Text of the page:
|The Canadian model's wind speed and sea level pressure forecast for the evening of August 17.|
|The American model's wind speed and sea level pressure forecast for the evening of August 17.|
As the two images above show, there is remarkable consistency among these two models, with both forecasts having a tropical cyclone making landfall on the United States mainland at the same time (evening hours of August 17). Now, the Canadian (CMC) model is much stronger with this system, which is to be expected- the CMC model is always exaggerating storm forecasts, whether tropical or extratropical. However, with the GFS model now jumping on board with this idea of a landfalling tropical cyclone, it is time we examine just how possible this is.
Global models are indicating we will see an area of enhanced convection in the Atlantic basin, possibly into the Gulf of Mexico over the next 5-10 days. This enhanced convection pulse is timed well with the idea of tropical cyclone formation in the Gulf of Mexico. Adding to this potential is what recently happened in the Pacific waters. We saw a typhoon fail to recurve in the Pacific before hitting East Asia, meaning any tropical cyclone that forms in the Atlantic is unlikely to curve out to sea. As a result, any tropical waves or disturbances coming off Africa are more likely to shift west and thus find themselves entering the Gulf of Mexico.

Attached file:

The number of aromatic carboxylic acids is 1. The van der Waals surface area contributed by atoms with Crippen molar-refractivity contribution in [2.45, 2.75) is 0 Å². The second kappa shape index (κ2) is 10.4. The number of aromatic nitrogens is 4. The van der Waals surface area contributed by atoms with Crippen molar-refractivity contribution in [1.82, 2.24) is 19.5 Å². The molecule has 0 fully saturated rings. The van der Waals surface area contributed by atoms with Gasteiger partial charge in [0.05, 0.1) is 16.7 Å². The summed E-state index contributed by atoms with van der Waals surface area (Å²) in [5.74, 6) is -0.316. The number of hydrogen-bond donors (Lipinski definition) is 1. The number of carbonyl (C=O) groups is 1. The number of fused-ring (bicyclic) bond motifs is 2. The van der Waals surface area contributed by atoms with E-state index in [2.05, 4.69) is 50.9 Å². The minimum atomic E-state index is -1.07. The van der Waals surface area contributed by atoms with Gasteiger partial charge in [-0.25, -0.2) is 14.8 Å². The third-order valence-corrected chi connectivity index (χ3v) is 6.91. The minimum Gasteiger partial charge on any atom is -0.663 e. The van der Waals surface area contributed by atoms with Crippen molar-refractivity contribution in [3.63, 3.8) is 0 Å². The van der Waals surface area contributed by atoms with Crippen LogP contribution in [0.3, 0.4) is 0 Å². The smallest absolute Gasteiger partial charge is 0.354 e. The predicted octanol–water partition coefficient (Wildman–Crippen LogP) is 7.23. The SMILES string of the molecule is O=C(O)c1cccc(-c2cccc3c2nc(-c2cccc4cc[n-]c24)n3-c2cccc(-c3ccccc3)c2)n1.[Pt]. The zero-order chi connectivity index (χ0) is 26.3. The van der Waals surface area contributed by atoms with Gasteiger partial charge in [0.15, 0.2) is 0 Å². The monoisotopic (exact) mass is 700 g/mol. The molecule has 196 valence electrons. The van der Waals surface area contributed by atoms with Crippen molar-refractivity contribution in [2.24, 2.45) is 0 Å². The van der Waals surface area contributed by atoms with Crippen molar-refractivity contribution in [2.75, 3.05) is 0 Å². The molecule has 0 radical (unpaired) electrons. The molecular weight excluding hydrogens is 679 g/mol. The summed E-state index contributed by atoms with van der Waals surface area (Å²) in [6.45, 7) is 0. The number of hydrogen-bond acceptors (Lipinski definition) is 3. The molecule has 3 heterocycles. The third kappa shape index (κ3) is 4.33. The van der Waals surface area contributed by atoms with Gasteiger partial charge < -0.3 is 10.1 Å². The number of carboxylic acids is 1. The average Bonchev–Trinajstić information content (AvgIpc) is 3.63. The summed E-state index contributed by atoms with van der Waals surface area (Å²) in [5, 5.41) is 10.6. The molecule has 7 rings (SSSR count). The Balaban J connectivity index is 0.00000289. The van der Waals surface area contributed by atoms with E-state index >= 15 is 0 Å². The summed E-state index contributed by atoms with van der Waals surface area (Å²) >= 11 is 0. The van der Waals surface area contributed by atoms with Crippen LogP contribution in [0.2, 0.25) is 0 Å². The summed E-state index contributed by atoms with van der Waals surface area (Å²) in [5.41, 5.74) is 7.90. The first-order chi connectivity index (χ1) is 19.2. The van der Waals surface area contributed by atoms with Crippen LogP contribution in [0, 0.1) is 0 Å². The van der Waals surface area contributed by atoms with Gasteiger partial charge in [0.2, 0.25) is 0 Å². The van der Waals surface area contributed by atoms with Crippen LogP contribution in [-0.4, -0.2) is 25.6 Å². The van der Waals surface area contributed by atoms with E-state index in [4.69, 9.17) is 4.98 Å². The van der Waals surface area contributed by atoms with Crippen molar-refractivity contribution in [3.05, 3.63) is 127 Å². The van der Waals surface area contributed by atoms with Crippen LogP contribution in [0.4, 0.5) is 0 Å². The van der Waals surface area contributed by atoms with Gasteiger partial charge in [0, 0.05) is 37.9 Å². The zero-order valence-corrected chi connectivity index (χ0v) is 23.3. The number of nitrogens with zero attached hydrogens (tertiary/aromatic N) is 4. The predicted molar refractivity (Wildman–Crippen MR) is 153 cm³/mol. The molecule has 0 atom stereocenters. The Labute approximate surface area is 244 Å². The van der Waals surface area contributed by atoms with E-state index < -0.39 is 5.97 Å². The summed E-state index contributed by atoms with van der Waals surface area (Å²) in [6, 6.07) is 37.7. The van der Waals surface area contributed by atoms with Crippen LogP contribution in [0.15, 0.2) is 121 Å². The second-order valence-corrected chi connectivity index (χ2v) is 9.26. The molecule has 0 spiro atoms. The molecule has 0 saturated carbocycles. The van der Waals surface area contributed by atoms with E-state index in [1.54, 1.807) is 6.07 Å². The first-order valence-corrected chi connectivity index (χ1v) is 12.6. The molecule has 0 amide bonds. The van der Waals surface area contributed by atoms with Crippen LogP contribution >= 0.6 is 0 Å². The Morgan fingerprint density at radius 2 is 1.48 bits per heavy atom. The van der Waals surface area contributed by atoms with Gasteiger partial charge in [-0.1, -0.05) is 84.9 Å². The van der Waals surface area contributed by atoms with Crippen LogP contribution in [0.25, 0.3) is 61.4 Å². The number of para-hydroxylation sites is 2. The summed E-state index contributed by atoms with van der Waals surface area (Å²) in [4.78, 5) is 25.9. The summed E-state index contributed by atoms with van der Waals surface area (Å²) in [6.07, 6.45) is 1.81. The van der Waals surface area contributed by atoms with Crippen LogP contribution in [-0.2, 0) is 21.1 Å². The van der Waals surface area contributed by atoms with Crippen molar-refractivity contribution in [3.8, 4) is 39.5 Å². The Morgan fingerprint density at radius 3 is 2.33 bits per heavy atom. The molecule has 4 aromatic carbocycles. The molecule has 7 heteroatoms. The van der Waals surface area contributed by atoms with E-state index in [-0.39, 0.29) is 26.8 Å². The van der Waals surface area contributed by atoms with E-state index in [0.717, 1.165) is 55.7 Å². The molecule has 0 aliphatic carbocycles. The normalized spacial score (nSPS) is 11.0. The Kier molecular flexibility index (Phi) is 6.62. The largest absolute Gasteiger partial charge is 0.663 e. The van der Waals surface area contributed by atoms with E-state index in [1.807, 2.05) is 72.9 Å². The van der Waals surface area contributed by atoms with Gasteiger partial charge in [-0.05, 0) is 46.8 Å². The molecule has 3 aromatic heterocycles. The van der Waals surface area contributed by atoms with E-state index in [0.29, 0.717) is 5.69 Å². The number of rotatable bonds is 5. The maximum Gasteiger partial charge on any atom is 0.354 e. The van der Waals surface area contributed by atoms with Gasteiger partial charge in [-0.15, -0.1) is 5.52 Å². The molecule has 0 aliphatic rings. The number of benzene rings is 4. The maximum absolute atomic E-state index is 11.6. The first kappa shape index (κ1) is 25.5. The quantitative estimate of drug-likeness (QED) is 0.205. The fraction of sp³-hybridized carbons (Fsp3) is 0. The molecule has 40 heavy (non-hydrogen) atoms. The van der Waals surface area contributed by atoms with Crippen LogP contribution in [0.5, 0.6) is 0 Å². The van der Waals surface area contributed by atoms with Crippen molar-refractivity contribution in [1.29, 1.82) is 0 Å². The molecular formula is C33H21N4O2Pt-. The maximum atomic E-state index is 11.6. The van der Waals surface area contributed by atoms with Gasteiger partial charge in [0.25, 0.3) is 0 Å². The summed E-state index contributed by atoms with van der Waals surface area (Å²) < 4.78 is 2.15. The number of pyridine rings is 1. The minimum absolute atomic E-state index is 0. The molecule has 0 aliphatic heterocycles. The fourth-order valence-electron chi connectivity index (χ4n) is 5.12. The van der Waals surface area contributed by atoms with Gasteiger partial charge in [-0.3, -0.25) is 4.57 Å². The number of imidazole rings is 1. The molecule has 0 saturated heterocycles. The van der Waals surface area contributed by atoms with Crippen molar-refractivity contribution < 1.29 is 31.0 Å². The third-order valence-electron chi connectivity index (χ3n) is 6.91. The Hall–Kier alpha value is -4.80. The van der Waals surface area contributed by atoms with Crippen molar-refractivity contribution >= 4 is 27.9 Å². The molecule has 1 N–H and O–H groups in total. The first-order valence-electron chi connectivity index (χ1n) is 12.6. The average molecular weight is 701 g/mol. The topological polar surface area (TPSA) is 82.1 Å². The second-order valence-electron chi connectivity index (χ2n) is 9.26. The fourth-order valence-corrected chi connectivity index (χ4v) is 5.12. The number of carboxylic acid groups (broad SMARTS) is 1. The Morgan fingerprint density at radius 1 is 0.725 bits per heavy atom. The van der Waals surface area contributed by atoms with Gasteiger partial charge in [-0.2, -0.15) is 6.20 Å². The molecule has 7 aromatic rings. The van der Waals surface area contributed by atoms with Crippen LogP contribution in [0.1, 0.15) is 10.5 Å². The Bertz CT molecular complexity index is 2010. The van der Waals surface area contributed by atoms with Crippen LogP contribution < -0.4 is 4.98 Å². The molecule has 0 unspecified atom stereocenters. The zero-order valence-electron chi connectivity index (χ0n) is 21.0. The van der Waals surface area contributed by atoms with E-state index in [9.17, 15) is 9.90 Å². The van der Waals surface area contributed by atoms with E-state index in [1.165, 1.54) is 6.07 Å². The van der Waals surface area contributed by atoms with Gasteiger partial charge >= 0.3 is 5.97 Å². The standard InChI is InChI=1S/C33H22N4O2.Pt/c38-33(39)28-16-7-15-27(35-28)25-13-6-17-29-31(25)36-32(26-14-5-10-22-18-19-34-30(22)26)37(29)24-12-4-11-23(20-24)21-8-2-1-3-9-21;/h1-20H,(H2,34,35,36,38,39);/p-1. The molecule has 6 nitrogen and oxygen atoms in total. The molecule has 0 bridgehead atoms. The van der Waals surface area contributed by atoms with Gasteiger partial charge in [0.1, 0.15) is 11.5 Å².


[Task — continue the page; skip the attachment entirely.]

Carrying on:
Risk of Tropical Cyclone Formation: 40%
Risk of Hurricane Formation: < 5%
Risk of a Landfalling Tropical Cyclone (in the event a tropical cyclone does form): 80%